"If this is the desert, then I think I prefer mountains," decided Stacy Brown. "It is not the desert. We have not reached it yet. This is the Diamond Range," replied Tom Parry, who was to guide the Pony Rider Boys across the great Nevada Desert. "We shall soon be there, however." "You'll know the place when you see it, Chunky," said Ned Rector. "And feel it, too, I guess," added Tad Butler under his breath. "We have the desert on each side of us now," continued the guide. "Were you to fire a rifle to the right or left, your bullet would fall on the baking alkali of the desert."
While living in Devon about a year ago, I first became acquainted with the Welsh pony and found great pleasure in riding and driving with my children through the charming lanes and by-ways of Southwestern England.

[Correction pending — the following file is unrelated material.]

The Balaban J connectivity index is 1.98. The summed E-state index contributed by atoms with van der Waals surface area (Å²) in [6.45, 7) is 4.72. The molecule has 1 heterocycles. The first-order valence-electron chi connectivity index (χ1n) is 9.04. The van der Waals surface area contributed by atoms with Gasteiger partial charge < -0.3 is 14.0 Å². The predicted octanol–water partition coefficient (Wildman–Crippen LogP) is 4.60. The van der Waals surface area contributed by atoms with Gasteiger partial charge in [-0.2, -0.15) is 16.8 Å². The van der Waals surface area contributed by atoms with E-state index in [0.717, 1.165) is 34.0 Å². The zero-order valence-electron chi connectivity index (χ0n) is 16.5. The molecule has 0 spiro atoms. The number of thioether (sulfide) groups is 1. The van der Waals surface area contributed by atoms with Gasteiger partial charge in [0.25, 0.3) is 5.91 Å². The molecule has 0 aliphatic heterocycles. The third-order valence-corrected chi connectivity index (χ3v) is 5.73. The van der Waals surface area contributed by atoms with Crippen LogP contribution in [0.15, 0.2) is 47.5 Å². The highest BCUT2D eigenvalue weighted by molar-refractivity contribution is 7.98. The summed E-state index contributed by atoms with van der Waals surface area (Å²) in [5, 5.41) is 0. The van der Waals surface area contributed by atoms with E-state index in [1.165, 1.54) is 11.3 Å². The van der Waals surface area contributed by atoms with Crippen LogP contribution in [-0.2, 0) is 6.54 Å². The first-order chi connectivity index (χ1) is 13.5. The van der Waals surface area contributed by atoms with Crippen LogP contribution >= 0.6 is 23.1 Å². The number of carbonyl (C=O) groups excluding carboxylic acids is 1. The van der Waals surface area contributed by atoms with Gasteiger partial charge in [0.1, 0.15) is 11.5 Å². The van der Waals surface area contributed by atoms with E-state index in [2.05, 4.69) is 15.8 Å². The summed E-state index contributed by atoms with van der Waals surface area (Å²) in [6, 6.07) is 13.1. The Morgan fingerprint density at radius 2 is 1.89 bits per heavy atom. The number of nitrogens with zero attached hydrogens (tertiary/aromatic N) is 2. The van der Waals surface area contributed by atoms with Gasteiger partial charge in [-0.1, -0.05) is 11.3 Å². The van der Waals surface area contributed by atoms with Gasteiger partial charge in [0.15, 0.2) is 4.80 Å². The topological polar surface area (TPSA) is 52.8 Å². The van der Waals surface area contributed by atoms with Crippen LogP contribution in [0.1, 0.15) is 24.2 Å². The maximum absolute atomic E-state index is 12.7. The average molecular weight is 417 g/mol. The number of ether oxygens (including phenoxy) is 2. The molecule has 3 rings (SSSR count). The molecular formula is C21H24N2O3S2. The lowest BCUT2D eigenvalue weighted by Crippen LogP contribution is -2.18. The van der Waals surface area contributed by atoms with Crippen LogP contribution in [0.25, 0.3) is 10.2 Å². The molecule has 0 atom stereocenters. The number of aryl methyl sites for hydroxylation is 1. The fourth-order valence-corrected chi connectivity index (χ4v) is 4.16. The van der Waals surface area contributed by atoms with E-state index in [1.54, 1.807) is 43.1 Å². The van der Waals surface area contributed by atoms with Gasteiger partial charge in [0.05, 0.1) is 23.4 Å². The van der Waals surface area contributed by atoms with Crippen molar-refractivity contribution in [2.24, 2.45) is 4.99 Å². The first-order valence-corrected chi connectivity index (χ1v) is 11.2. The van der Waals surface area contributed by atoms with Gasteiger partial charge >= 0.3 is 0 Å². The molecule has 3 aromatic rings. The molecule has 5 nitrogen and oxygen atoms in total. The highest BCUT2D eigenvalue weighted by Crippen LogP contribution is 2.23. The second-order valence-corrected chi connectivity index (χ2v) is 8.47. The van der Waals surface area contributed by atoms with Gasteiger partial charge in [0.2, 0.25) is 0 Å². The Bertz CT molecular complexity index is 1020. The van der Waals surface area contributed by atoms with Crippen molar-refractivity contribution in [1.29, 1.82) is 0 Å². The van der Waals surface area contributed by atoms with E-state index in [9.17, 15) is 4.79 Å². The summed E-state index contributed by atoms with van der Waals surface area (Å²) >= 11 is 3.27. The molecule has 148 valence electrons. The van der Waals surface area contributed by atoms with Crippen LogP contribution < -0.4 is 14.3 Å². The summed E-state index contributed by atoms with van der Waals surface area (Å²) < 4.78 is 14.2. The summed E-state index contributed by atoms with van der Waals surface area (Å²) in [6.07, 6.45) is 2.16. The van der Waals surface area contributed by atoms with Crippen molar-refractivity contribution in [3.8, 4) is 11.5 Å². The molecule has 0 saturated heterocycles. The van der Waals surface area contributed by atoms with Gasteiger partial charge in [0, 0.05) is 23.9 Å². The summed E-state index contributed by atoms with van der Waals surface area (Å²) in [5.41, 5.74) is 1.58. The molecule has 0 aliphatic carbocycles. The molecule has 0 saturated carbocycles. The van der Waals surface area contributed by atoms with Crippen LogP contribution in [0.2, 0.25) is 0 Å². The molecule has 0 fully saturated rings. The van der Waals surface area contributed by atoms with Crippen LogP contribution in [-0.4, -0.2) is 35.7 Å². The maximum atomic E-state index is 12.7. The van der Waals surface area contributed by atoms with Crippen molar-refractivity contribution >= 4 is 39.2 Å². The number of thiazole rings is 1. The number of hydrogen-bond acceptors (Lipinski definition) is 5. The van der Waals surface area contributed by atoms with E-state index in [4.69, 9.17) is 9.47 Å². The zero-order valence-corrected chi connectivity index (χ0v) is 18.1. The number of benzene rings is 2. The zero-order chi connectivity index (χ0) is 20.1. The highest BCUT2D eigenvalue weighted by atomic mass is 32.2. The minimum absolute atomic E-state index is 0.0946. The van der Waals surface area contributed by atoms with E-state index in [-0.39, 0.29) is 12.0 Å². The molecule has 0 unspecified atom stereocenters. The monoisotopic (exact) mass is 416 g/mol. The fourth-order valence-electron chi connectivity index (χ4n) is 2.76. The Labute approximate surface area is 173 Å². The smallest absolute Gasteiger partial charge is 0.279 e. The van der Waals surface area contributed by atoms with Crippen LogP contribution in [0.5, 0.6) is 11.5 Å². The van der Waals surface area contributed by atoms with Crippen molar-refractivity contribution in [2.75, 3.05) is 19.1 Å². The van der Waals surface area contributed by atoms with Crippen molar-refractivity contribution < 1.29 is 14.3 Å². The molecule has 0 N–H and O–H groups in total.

Amy lives and breathes horses, but all her horses are in books or in her head. So when she goes on a picnic with her friend Hannah's family, Hannah thinks Amy is imagining things when she says she heard a horse neigh nearby. But then Hannah hears a neigh, too! What's a horse doing in the park?
With a little help from Mona at the Rainbow Street Shelter, Amy makes sure the horse is safe and sound. She almost hopes the owner never turns up, so that she could keep visiting the pony. . . .
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